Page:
Worst Practices of Sports Tourism

Here are five worst practices in selling your destination to event rights holders.

Here are five “worst practices” in sports tourism when selling your destination to event rights holders.

Recently we were invited to present at a regional tourism conference. The conference’s theme was of course, sports tourism. Over 250 C-level tourism leaders attended the event, most of which were trying to capitalize on the growing market that is grass roots sports tourism.

In our work consulting many destination marketing organizations and sports commissions, we delve into the ways that our clients market themselves. We also talk to event rights holders and national governing bodies to ask them how they view certain communities, and what they look for in a host city.  From these fact finding efforts, we have drawn several themes on what NOT to do when promoting a destination in the sports tourism marketplace.

1. Creating a “Brand” without a plan

If you have ever watched the television show Shark Tank, you know what we mean here.  Brands are not built with a pretty logo and a new business card.  They are built with results, which in our case means sales.  Landing and properly executing events in your destination will build your brand, not some creative guy in an expensive agency downtown.

2. Adding “Sports Sales” to someone’s title

Taking a SMURF person and adding “Sports” to their title does not put your destination in the sports tourism game.  Event rights holders will see right through that.  Resist the temptation to put “sales” in anyone’s title and make sure the people that you send to sports trade shows know sports.  If they don’t, your potential clients will know that your intention is a heads in beds play and will likely move on to another community that understands their event needs.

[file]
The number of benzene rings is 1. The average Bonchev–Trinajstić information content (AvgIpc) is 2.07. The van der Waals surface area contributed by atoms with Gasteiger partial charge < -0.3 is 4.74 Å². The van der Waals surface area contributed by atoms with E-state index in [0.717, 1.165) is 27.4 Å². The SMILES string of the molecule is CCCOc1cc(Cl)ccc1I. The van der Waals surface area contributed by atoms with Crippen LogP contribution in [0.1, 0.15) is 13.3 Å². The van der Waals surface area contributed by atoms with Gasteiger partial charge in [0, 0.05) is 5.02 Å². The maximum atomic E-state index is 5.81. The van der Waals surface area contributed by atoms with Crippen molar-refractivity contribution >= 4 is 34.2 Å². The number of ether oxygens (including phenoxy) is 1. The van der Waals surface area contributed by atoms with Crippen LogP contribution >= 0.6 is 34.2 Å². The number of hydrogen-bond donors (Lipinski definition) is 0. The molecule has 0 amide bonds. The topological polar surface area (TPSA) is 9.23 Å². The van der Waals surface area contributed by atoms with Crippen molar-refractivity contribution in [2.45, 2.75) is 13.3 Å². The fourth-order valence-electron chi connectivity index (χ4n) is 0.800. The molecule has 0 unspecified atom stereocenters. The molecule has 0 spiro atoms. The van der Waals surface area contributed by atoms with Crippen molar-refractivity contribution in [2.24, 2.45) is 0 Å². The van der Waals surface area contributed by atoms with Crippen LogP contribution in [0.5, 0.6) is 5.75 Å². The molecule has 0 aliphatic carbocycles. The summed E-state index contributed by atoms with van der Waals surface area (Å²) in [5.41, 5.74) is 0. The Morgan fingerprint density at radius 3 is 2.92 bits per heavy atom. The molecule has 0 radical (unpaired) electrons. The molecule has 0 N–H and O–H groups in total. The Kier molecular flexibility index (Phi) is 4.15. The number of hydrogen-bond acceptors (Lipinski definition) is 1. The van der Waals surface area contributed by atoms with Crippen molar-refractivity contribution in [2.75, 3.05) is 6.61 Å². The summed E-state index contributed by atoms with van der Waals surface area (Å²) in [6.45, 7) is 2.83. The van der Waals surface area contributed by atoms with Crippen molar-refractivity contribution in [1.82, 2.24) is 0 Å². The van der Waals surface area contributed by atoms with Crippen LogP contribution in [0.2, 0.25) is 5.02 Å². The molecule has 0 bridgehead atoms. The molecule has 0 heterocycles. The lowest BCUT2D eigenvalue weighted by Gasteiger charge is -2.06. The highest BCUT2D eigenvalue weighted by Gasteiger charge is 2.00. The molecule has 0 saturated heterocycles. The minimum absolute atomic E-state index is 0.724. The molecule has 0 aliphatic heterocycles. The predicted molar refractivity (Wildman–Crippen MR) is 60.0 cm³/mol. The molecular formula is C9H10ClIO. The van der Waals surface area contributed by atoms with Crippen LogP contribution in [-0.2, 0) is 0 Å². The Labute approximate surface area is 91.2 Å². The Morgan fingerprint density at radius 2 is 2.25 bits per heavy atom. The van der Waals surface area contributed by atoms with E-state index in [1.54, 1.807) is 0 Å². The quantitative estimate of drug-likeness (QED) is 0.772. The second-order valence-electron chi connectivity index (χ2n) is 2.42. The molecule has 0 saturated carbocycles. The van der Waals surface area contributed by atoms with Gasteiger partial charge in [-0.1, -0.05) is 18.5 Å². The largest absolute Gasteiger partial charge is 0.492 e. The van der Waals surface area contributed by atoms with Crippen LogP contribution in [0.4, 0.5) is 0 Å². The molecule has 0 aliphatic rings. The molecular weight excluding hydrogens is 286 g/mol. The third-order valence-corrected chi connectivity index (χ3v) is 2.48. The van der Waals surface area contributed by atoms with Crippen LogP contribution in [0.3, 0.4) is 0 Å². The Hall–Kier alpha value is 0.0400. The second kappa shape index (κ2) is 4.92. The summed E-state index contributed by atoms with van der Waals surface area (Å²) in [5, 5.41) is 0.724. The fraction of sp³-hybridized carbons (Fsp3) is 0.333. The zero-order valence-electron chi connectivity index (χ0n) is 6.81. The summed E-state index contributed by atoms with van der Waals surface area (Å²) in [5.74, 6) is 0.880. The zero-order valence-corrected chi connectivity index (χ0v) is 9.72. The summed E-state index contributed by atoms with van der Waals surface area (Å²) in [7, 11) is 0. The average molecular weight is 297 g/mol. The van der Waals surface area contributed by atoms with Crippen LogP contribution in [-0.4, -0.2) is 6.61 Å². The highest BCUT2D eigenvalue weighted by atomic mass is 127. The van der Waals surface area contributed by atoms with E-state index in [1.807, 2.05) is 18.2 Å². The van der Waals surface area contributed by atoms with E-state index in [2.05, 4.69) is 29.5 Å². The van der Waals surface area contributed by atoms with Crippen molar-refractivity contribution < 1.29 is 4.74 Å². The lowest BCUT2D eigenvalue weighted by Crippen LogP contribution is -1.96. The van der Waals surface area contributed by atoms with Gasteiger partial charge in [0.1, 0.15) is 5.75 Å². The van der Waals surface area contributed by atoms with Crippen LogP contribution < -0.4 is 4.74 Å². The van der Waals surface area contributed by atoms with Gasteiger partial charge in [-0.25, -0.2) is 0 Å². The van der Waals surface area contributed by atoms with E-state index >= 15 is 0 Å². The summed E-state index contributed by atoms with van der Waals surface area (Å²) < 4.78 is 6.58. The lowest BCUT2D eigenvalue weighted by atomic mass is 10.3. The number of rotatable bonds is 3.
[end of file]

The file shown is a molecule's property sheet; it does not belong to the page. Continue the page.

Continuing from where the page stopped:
3. Employing the “Funnel” approach

You must avoid the often used method of filling your sales funnel hoping that some business will eventually fall out of the bottom.  The thought that more leads mean more room nights is not true in sports.  In sports, better RELATIONSHIPS lead to more events which lead to more room nights.

4. Disregarding community

Sports can bring more people to the table than the general hospitality industry might.  Your community has folks in it that wouldn’t likely support tourism, but will support SPORTS.  Use sports to tap into these new resources.

5. Putting room nights ahead of the event

If room nights are your priority, rights holders can smell it a mile away.  Sports also have a greater opportunity to revisit certain host cities than the one-off conventions do.  Put on a great event and they will come back soon, most often in a year or two.  Many conventions come to a community once then don’t return for decades.  It’s easier to get more business from a happy client than it is to find a new one.  Room nights will be realized, but the event has to come first.  Put on a good event and the fruits of that effort will be borne over the long haul.

We have talked about authenticity in the past.  No place is this more important than the sales process.  Use knowledgeable people to sell your brand, bring in new resources by placing sport ahead of room nights, and build long-term relationships but putting the event first.  If you do these things, you will see great sports tourism results in your destination.

 

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Worst Practices of Sports Tourism
Article Name
Worst Practices of Sports Tourism
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Here are five “worst practices” in sports tourism when selling your destination to event rights holders.
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Sports Planning Guide

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